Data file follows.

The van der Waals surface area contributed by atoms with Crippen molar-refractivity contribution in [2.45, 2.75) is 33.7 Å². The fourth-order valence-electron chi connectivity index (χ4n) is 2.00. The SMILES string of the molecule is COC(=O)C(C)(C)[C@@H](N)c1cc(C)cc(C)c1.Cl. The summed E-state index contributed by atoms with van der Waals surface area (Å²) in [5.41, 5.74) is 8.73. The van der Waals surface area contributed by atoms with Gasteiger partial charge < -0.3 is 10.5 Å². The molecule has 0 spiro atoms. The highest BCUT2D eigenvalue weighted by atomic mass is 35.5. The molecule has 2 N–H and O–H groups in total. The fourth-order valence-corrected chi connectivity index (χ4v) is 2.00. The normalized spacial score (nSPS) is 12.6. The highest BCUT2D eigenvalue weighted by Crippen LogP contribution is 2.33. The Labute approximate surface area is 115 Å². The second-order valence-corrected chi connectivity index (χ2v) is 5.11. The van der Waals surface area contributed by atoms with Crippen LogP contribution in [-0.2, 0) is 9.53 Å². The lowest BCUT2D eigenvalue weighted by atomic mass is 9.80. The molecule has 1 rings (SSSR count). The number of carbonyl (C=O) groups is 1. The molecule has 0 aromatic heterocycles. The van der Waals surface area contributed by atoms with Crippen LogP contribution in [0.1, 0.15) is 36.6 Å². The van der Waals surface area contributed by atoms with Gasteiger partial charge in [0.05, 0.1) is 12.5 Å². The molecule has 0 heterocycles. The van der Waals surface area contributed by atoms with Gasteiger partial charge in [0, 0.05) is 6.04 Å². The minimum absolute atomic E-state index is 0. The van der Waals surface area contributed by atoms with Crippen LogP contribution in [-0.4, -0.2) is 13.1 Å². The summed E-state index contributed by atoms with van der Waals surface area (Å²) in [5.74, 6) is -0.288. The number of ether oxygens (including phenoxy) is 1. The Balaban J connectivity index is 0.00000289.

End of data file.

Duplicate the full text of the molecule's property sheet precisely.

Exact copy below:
The van der Waals surface area contributed by atoms with Crippen molar-refractivity contribution in [2.45, 2.75) is 33.7 Å². The fourth-order valence-electron chi connectivity index (χ4n) is 2.00. The SMILES string of the molecule is COC(=O)C(C)(C)[C@@H](N)c1cc(C)cc(C)c1.Cl. The summed E-state index contributed by atoms with van der Waals surface area (Å²) in [5.41, 5.74) is 8.73. The van der Waals surface area contributed by atoms with Gasteiger partial charge < -0.3 is 10.5 Å². The molecule has 0 spiro atoms. The highest BCUT2D eigenvalue weighted by atomic mass is 35.5. The molecule has 2 N–H and O–H groups in total. The fourth-order valence-corrected chi connectivity index (χ4v) is 2.00. The normalized spacial score (nSPS) is 12.6. The highest BCUT2D eigenvalue weighted by Crippen LogP contribution is 2.33. The Labute approximate surface area is 115 Å². The second-order valence-corrected chi connectivity index (χ2v) is 5.11. The van der Waals surface area contributed by atoms with Crippen LogP contribution in [-0.2, 0) is 9.53 Å². The lowest BCUT2D eigenvalue weighted by atomic mass is 9.80. The molecule has 1 rings (SSSR count). The number of carbonyl (C=O) groups is 1. The molecule has 0 aromatic heterocycles. The van der Waals surface area contributed by atoms with Crippen LogP contribution in [0.1, 0.15) is 36.6 Å². The van der Waals surface area contributed by atoms with Gasteiger partial charge in [0.05, 0.1) is 12.5 Å². The molecule has 0 heterocycles. The van der Waals surface area contributed by atoms with Gasteiger partial charge in [0, 0.05) is 6.04 Å². The minimum absolute atomic E-state index is 0. The van der Waals surface area contributed by atoms with Crippen LogP contribution in [-0.4, -0.2) is 13.1 Å². The summed E-state index contributed by atoms with van der Waals surface area (Å²) in [5.74, 6) is -0.288. The number of ether oxygens (including phenoxy) is 1. The Balaban J connectivity index is 0.00000289.